The palaces of Jaimal and Patta were the last two buildings to be built in Chittorgarh Fort of Rajasthan in India, and calling them palaces is really misleading. Compared to other palaces in Rajasthan, they are small and of not much architectural significance. Both these havelis (houses) are built very frugally, taking into consideration that they were constructed more as simple residences than splendid palaces. Both lie in ruins now, and their facades are minimal and hardly bear any resemblance to the palaces of Rana Kumbha or Padmini.
Towards the south of these two havelies is the three-storeyed tower called Chonda house built in early 15th century, and now in ruins. Chonda was the founder of the Chondawat clan and gave up his throne on the insistence of his father.
Main Gate Ways (POLS) of the Chittorgarh Fort in Rajasthan, India
A limestone bridge supported by ten arches across the Gambheri River leads into the Chittorgarh Fort. Nine of these arches are pointed, and by some mishap one was built as a curve. The road to Chittor is arduous and a kilometer long, with seven imposing gateways forming defensive entrances. Padal Pol the first gate is where Bagh Singh was cut down in the second siege by Bahadur Shah in 1535.
Here it must be remembered that gateways to a fort in Rajasthan were no diminutive ones – they were massive stone structures with reinforced doors to ward off elephants and even cannon shots. The gates of Chittorgarh Fort of Rajasthan in India are of special architectural interest, for it was here that for the first time that defense surpassed décor. The arches are pointed, and the top of the gates are notched parapets from where archers could shoot at their tormentors.
None other than Emperor Akbar dedicates two of the seven gates to Chittor’s brave defenders. Bhairon Pol was where Jaimal fell by the Emperor’s bullet, and Patta died at Ram Pol, the fort’s main gate which was built in 1459. It is crowned by two little chhatris (pavilions), and the roof is supported by a corbeled arch. Each side of the gate consists of a small hall. On returning to Agra Akbar ordered the construction of statues of the valiant warriors to commemorate their deaths. Cenotaphs for both Jaimal and Patta were also built by Rajputs at each gate. A statue of a Rajput warrior on horseback, lance in hand, is Jaimal’s cenotaph, while another colonnaded cenotaph lies nearby, dedicated to Raghudeva of Mewar.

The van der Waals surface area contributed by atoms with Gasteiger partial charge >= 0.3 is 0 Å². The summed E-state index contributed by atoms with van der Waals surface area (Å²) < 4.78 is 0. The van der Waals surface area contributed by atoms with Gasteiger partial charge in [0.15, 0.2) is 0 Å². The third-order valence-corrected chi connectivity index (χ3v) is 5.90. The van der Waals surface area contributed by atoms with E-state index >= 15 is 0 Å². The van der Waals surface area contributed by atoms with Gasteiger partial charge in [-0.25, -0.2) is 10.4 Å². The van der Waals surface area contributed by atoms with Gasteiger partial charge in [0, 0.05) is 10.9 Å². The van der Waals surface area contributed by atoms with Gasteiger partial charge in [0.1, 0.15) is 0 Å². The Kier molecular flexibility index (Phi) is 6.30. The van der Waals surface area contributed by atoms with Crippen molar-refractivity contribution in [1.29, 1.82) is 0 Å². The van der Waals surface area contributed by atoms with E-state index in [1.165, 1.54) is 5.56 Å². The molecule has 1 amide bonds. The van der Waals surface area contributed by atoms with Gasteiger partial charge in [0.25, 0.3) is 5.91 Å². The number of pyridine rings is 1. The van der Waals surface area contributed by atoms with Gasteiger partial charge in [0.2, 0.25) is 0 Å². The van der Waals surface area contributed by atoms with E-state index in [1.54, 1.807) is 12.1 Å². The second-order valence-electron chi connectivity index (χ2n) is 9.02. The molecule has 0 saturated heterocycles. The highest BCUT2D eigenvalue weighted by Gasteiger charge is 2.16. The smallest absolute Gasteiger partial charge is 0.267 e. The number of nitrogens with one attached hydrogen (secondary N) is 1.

The eastern wall is entered through Suraj Pol (Sun Gate). Hanuman Pol lies before Ganesh Pol, and then come two gates joined together in a peculiar manner. The upper arch of the Jorla (Joined Gate) is connected to the base of Lakshman Pol, a feature never seen anywhere else in India.
Temples of the Chittorgarh Fort in Rajasthan, India
In the western side of the Chittorgarh Fort of Rajasthan in India is an ancient Tulja Bhawani temple in honour of goddess Tulja, held sacred by the scribes of Chittor. Adjacent to this temple is an open courtyard, the tope khana (cannon foundry) of yester years where a few old cannons can still be seen.
Naulakha Bhandar- Treasure Store of the Chittorgarh Fort in Rajasthan, India
The Naulakha bhandar (nine lakh treasury) built by Rana Kumbha is a small citadel in itself, and it was here that all the wealth of Chittor was hoarded. The bastion once had lofty walls and towers to guard it, but now lies in ruins. The Naulakha bhandar is also said to have been the residence of Banbir, the usurper.
Shringar Chaori Jain Temple of the Chittorgarh Fort in Rajasthan, India
In northeastern corner there is a small domed temple called the Shringar Chaori with detailed carvings of gods and goddesses on the outside. This richly sculpted Jain temple was built into the fort wall in 1448 in honour of Shantinath, a Jain fort maker.
The palace of the Ranas, built by Rana Raimal, is a plain edifice with notched battlements, following the style of original Rajput architecture devoid of any Mughal influence. This palace was the home for the very first rulers of Chittor, or that of the Moris from whom Chittor was seized.
Within the courtyard surrounding the palace is another temple, this one for Devji. Rana Sanga had a special affinity for Devji, and on each of his forays outside Chittor to engage the enemy he would first visit the temple. On a victorious return, Sanga would once again pay homage to the deity.
Mira Bai Temple of the Chittorgarh Fort in Rajasthan, India
Two massive temples also lie within the Chittorgarh Fort of Rajasthan in India. One was built by Rana Kumbha and the other by Mira Bai, the saint-poetess and Krishna’s devotee. The masonry for these temples was brought from the ruins of ancient shrines near Chittor. Rana Kumbha’s Vrij temple (1450AD) is dedicated to Varah, the god with the body of a man and the head of a boar. Near these temples are two kunds or reservoirs, each measuring 125 feet in length, 50 feet across and 50 feet deep. However, they were not meant to store water and were constructed for the wedding of a Chittor princess to a prince of Gagron. They were filled with oil and ghee (clarified butter) which was served out to attendants and guests.